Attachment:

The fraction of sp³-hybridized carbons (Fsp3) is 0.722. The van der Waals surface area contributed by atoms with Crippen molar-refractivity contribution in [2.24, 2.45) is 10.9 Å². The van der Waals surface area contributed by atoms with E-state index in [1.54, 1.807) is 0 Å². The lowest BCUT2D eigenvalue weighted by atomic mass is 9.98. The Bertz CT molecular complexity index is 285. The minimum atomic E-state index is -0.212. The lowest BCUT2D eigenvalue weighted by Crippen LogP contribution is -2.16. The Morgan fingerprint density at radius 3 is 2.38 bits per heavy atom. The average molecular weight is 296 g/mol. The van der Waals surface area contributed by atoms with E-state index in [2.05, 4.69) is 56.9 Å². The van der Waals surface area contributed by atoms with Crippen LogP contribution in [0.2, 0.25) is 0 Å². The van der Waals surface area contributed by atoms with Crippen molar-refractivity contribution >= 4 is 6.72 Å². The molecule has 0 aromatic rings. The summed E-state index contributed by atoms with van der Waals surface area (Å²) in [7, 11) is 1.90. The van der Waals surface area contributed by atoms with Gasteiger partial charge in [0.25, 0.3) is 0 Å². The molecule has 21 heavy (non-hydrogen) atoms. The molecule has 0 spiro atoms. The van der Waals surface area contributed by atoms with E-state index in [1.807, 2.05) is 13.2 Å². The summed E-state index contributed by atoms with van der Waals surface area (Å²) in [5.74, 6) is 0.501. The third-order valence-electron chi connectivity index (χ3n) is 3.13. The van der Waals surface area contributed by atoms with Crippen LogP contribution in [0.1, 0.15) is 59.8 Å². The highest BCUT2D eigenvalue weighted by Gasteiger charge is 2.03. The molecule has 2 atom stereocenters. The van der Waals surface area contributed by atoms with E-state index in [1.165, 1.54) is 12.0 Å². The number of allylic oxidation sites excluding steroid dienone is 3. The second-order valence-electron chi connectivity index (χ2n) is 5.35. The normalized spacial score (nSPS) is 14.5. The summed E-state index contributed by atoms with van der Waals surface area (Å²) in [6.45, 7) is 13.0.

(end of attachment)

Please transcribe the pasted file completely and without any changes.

The fraction of sp³-hybridized carbons (Fsp3) is 0.722. The van der Waals surface area contributed by atoms with Crippen molar-refractivity contribution in [2.24, 2.45) is 10.9 Å². The van der Waals surface area contributed by atoms with E-state index in [1.54, 1.807) is 0 Å². The lowest BCUT2D eigenvalue weighted by atomic mass is 9.98. The Bertz CT molecular complexity index is 285. The minimum atomic E-state index is -0.212. The lowest BCUT2D eigenvalue weighted by Crippen LogP contribution is -2.16. The Morgan fingerprint density at radius 3 is 2.38 bits per heavy atom. The average molecular weight is 296 g/mol. The van der Waals surface area contributed by atoms with E-state index in [2.05, 4.69) is 56.9 Å². The van der Waals surface area contributed by atoms with Crippen LogP contribution in [0.2, 0.25) is 0 Å². The van der Waals surface area contributed by atoms with Crippen molar-refractivity contribution >= 4 is 6.72 Å². The molecule has 0 aromatic rings. The summed E-state index contributed by atoms with van der Waals surface area (Å²) in [7, 11) is 1.90. The van der Waals surface area contributed by atoms with Gasteiger partial charge in [0.25, 0.3) is 0 Å². The molecule has 21 heavy (non-hydrogen) atoms. The molecule has 0 spiro atoms. The van der Waals surface area contributed by atoms with E-state index in [1.807, 2.05) is 13.2 Å². The summed E-state index contributed by atoms with van der Waals surface area (Å²) in [5.74, 6) is 0.501. The third-order valence-electron chi connectivity index (χ3n) is 3.13. The van der Waals surface area contributed by atoms with Crippen LogP contribution in [0.1, 0.15) is 59.8 Å². The highest BCUT2D eigenvalue weighted by Gasteiger charge is 2.03. The molecule has 2 atom stereocenters. The van der Waals surface area contributed by atoms with E-state index in [1.165, 1.54) is 12.0 Å². The number of allylic oxidation sites excluding steroid dienone is 3. The second-order valence-electron chi connectivity index (χ2n) is 5.35. The normalized spacial score (nSPS) is 14.5. The summed E-state index contributed by atoms with van der Waals surface area (Å²) in [6.45, 7) is 13.0.